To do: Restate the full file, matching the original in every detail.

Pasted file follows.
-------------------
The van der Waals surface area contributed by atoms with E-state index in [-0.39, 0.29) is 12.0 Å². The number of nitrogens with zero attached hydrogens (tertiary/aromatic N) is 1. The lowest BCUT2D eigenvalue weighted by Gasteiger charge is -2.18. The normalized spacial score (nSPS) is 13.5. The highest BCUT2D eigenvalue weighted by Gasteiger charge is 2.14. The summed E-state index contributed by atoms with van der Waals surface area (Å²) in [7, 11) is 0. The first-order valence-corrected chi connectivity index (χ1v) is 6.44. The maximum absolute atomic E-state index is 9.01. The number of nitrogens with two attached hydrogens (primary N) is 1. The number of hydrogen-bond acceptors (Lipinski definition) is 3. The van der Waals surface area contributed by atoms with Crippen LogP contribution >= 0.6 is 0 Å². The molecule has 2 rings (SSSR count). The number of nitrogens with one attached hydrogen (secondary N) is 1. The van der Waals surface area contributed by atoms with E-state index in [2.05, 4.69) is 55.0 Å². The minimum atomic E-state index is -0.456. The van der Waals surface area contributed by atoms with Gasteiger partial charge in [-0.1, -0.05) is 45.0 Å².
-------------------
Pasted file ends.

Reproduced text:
The van der Waals surface area contributed by atoms with E-state index in [-0.39, 0.29) is 12.0 Å². The number of nitrogens with zero attached hydrogens (tertiary/aromatic N) is 1. The lowest BCUT2D eigenvalue weighted by Gasteiger charge is -2.18. The normalized spacial score (nSPS) is 13.5. The highest BCUT2D eigenvalue weighted by Gasteiger charge is 2.14. The summed E-state index contributed by atoms with van der Waals surface area (Å²) in [7, 11) is 0. The first-order valence-corrected chi connectivity index (χ1v) is 6.44. The maximum absolute atomic E-state index is 9.01. The number of nitrogens with two attached hydrogens (primary N) is 1. The number of hydrogen-bond acceptors (Lipinski definition) is 3. The van der Waals surface area contributed by atoms with Crippen LogP contribution >= 0.6 is 0 Å². The molecule has 2 rings (SSSR count). The number of nitrogens with one attached hydrogen (secondary N) is 1. The van der Waals surface area contributed by atoms with E-state index in [2.05, 4.69) is 55.0 Å². The minimum atomic E-state index is -0.456. The van der Waals surface area contributed by atoms with Gasteiger partial charge in [-0.1, -0.05) is 45.0 Å².